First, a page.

F-22 Shoots Down Another Object, This Time Over Canada (Updated)
F-22 Raptors under the control of NORAD have now shot down two objects in North American airspace within a day, three in the last week.
A U.S. Air Force F-22 Raptor has shot down an object over Canada's Yukon Territory, per a Tweet from Canadian Prime Minister Justin Trudeau.
The shootdown is the second such incident in two days and the F-22's third 'kill' ever, after the shooting down of a Chinese high-altitude balloon a week ago. Trudeau tweeted he spoke with President Joe Biden on Saturday afternoon about the incident, and that Canadian forces will recover the object's wreckage.
The shootdown came shortly after reports emerged that North American Aerospace Defense Command was tracking up to two more objects in northern Canadian airspace. Security sources told Canada's Global News that NORAD is monitoring the contacts.
Shortly before Trudeau's tweet, the Federal Aviation Administration posted a Notice to Airmen (NOTAM) with a flight restriction for airspace within 100 nautical miles of the small Yukon town of Mayo. The NOTAM was posted for an "active air defense operation."
A U.S. F-22, as opposed to a Royal Canadian Air Force CF-18 Hornet, made the intercept likely on account of the Raptor's greater air-to-air capabilities. Not to mention the fact U.S. interceptors have operated in Canadian airspace as part of NORAD previously.
Saturday's shootdown comes only a day after an F-22 shot down an unidentified object off Prudhoe Bay, Alaska. NORAD confirmed in a statement to The War Zone that recovery operations continue both off Alaska and off South Carolina.
There are few new details about yesterday's shootdown, but reports suggest the object remained undetected until well within U.S. airspace. Fox News reported on Saturday that the downed object, reportedly the size of a small car, penetrated U.S. airspace over Alaska’s North Slope without being detected until February 9, per a senior U.S. official.
It remains unknown where the unidentified object downed Friday originated from or what capabilities it may have had. A temporary flight restriction from the Federal Aviation Administration remains in effect in the area until further notice.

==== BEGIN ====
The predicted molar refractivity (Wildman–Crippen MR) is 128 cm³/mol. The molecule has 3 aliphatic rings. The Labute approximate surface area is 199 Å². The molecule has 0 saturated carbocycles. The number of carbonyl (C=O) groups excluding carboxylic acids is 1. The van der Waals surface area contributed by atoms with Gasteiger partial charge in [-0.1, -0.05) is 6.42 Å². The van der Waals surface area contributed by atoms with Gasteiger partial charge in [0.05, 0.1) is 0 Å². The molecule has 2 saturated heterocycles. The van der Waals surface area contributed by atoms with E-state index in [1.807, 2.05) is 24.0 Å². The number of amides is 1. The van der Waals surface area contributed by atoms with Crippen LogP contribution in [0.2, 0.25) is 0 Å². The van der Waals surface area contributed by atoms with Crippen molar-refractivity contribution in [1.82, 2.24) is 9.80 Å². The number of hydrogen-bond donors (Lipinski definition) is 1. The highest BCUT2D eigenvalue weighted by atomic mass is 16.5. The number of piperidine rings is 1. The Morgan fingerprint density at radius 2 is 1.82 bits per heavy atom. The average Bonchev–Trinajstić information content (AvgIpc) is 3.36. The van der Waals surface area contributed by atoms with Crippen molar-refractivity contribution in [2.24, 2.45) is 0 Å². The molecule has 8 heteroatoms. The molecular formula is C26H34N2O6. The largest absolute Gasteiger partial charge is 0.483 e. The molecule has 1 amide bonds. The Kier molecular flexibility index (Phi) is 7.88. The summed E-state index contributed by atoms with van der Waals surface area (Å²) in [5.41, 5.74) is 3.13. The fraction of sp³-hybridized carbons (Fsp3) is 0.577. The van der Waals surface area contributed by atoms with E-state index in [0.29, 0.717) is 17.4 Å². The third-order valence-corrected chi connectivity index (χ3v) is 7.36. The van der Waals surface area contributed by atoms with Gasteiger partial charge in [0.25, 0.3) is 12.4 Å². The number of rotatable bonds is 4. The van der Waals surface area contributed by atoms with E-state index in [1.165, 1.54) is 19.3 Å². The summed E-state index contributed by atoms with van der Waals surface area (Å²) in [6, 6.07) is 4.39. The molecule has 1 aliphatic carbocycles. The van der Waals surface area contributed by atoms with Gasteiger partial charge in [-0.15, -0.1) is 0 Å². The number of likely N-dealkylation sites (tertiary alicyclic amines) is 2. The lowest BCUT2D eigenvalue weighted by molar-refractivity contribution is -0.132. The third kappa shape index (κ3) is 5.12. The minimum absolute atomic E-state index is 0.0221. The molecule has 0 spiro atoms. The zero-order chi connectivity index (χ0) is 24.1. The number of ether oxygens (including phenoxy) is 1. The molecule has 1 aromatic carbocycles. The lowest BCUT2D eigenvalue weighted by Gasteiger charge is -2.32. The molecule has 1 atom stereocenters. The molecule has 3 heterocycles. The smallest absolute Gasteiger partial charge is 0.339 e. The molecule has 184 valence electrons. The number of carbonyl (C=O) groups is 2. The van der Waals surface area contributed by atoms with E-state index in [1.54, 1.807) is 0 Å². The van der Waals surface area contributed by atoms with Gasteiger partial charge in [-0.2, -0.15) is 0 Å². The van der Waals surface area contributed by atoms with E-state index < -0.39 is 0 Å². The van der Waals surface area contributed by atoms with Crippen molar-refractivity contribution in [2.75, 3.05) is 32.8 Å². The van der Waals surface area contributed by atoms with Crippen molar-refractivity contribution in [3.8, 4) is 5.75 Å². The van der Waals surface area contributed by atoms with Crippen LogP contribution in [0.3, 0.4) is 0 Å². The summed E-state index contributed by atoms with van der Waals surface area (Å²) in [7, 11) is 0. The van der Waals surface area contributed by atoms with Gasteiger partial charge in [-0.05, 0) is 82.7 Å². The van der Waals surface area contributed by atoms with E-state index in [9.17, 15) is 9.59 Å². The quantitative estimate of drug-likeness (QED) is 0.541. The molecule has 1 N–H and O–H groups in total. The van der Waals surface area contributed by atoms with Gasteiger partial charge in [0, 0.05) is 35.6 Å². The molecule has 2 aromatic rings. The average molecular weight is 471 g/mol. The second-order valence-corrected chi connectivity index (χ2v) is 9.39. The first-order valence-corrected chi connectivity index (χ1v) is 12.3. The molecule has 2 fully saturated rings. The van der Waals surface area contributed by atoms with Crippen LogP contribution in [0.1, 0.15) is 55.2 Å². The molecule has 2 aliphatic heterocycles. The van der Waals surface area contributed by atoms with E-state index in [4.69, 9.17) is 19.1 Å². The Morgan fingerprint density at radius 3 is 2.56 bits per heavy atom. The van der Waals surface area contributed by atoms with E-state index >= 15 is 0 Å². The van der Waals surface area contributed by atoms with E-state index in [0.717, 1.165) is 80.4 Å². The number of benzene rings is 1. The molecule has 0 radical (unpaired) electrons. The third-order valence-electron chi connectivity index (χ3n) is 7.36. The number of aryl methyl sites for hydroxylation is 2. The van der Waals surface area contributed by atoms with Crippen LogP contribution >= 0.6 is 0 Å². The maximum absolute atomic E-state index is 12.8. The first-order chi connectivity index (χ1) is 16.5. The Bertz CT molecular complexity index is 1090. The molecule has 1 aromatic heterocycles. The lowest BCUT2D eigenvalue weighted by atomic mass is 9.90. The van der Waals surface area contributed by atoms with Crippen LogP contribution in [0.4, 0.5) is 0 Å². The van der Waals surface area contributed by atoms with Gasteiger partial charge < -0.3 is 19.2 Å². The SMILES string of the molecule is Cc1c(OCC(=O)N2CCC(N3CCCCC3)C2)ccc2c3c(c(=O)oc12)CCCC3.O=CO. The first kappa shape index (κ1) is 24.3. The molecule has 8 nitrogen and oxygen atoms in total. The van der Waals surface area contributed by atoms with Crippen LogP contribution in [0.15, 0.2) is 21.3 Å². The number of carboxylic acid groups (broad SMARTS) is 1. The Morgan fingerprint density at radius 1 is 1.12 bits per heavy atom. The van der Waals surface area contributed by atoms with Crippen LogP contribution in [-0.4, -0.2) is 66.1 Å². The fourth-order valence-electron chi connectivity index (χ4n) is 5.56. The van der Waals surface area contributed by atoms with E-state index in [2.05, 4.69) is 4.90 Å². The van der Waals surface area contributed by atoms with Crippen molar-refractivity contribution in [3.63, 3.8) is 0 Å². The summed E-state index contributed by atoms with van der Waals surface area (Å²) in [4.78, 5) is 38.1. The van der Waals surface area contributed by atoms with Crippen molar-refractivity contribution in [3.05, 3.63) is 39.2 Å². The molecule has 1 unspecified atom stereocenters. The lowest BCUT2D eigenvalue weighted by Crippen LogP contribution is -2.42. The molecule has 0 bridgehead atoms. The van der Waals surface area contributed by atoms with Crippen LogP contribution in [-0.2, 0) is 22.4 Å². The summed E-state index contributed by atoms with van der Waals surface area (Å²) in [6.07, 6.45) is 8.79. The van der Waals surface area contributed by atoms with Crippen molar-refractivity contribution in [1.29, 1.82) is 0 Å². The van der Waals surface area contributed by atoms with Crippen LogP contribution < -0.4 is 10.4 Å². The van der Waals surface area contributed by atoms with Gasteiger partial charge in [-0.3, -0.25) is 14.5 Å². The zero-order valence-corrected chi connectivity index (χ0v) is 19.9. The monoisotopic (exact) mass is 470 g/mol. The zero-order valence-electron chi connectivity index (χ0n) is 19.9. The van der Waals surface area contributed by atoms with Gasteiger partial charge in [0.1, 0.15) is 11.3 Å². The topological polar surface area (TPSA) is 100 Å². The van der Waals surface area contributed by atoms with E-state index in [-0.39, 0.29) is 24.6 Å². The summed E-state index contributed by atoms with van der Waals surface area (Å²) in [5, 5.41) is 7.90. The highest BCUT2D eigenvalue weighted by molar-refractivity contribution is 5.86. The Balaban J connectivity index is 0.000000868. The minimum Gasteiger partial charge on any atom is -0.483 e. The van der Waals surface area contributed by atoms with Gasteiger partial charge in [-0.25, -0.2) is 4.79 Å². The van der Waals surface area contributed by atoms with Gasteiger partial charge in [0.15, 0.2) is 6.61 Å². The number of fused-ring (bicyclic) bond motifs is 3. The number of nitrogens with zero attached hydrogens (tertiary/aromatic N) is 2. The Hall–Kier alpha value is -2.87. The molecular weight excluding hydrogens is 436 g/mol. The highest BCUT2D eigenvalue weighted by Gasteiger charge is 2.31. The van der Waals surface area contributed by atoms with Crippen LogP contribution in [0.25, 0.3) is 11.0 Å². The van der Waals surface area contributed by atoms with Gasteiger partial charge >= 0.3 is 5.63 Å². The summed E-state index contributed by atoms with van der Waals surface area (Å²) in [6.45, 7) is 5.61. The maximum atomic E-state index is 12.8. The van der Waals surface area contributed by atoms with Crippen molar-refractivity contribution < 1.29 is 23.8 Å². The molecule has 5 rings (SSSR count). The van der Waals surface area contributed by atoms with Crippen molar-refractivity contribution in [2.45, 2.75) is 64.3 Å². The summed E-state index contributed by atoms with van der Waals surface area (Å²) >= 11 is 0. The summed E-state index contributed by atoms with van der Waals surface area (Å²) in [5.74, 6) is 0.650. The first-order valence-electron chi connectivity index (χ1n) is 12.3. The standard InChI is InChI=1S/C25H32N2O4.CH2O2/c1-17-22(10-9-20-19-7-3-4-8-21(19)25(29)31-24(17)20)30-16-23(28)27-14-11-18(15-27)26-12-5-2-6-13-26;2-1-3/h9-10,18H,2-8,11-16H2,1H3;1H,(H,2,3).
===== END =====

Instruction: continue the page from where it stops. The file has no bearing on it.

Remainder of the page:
The lack of information may be in part because the Pentagon is still trying to figure out exactly what was shot down. In a CNN story posted on Saturday, a source briefed on the intelligence said there are reports that some, but not all, intercepting pilots experienced interference with their aircraft systems during the encounter. Additionally, pilots reported they could see "no identifiable propulsion on the object" to explain it maintaining altitude at 40,000 feet. Of course, lighter than air craft can be made to loo like many things and have no trouble flying at that altitude.
The New York Times reported that the fallen object “broke into pieces” on hitting the frozen sea ice off Prudhoe Bay. A recovery operation is underway on that portion of sea ice now.
According to Sen. Dan Sullivan, R-Alaska, this is not the first time the Pentagon has tracked something unknown as of late over America’s Last Frontier, telling Alaska Public Media that “several other similar objects” have flown over the state in recent weeks. He continued, stating:
“There were things that were seen on radar but weren’t explained... so I don’t know what they were, but I think our military is trying to figure that out as well... But this had similar signatures... I join my fellow delegation members in expecting answers from our military leaders for how unidentified objects have been able to infiltrate our airspace in recent weeks..."
The outlet also said Sullivan claimed that the object entered Alaskan airspace near Nome and moved northeast from there at about 40 knots. In terms of size, it was "Between a 55 gallon drum and a small Volkswagen."
Sullivan, a member of the Senate Committee on Armed Services, did not reveal his source for the information.
The latest incidents may indicate a policy change by both the U.S. and Canada on airspace intruders and could be a sign of many more like them to come.
Update 6:25 P.M. EST: In a statement, Pentagon Press Secretary Brig. Gen. Pat Ryder confirmed a U.S. Air Force F-22 Raptor downed the unidentified object in Canadian airspace with an AIM-9X Sidewinder on orders from both Prime Minister Trudeau and President Biden.
NORAD detected the unknown object over Alaska late Friday evening, Ryder said in a statement. Two F-22s from Joint Base Elmendorf-Richardson, Alaska, tracked and observed the object with refueling support from the Alaska Air National Guard.
Royal Canadian Air Force CF-18 Hornets and CP-140 Aurora maritime patrol aircraft continued surveillance into Canadian airspace. Coordination on the shootdown included a call between Secretary of Defense Lloyd J. Austin III and Canadian Defense Minister Anita Anand. The Federal Bureau of Investigation and Royal Canadian Mounted Police will work closely on the investigation, Ryder said.
Update 7:00 P.M. EST: President Biden was "continually briefed" on the unidentified object for the 24 hours preceding the shootdown, per a statement from the White House.